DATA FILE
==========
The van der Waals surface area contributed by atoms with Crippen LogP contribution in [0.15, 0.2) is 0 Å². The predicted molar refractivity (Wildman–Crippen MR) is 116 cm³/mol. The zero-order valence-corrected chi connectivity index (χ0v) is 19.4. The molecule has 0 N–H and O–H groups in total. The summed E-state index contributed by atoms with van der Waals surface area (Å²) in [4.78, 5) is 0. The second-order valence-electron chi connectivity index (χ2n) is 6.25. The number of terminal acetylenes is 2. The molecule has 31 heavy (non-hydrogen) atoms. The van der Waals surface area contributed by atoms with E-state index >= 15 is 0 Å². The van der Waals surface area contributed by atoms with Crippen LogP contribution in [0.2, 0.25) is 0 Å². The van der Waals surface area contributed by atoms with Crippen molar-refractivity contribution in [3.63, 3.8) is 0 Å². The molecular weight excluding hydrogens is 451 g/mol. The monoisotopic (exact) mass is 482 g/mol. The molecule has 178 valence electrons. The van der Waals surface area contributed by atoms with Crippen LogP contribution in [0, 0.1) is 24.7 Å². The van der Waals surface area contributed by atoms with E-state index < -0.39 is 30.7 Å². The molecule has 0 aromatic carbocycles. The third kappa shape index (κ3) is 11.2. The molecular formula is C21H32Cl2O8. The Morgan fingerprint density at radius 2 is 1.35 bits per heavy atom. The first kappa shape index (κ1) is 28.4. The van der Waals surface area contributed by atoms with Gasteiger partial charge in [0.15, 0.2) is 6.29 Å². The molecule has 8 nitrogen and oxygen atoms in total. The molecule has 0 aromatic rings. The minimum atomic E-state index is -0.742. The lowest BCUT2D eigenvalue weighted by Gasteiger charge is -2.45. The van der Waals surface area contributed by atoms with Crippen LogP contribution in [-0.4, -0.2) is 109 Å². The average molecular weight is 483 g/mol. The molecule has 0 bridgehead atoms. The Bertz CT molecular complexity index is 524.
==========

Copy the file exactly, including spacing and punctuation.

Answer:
The van der Waals surface area contributed by atoms with Crippen LogP contribution in [0.15, 0.2) is 0 Å². The predicted molar refractivity (Wildman–Crippen MR) is 116 cm³/mol. The zero-order valence-corrected chi connectivity index (χ0v) is 19.4. The molecule has 0 N–H and O–H groups in total. The summed E-state index contributed by atoms with van der Waals surface area (Å²) in [4.78, 5) is 0. The second-order valence-electron chi connectivity index (χ2n) is 6.25. The number of terminal acetylenes is 2. The molecule has 31 heavy (non-hydrogen) atoms. The van der Waals surface area contributed by atoms with E-state index >= 15 is 0 Å². The van der Waals surface area contributed by atoms with Crippen LogP contribution in [0.2, 0.25) is 0 Å². The van der Waals surface area contributed by atoms with Crippen molar-refractivity contribution in [3.63, 3.8) is 0 Å². The molecular weight excluding hydrogens is 451 g/mol. The monoisotopic (exact) mass is 482 g/mol. The molecule has 178 valence electrons. The van der Waals surface area contributed by atoms with Crippen LogP contribution in [0, 0.1) is 24.7 Å². The van der Waals surface area contributed by atoms with E-state index < -0.39 is 30.7 Å². The molecule has 0 aromatic carbocycles. The third kappa shape index (κ3) is 11.2. The molecular formula is C21H32Cl2O8. The Morgan fingerprint density at radius 2 is 1.35 bits per heavy atom. The first kappa shape index (κ1) is 28.4. The van der Waals surface area contributed by atoms with Gasteiger partial charge in [0.15, 0.2) is 6.29 Å². The molecule has 8 nitrogen and oxygen atoms in total. The molecule has 0 aromatic rings. The minimum atomic E-state index is -0.742. The lowest BCUT2D eigenvalue weighted by Gasteiger charge is -2.45. The van der Waals surface area contributed by atoms with Crippen LogP contribution in [-0.4, -0.2) is 109 Å². The average molecular weight is 483 g/mol. The molecule has 0 bridgehead atoms. The Bertz CT molecular complexity index is 524.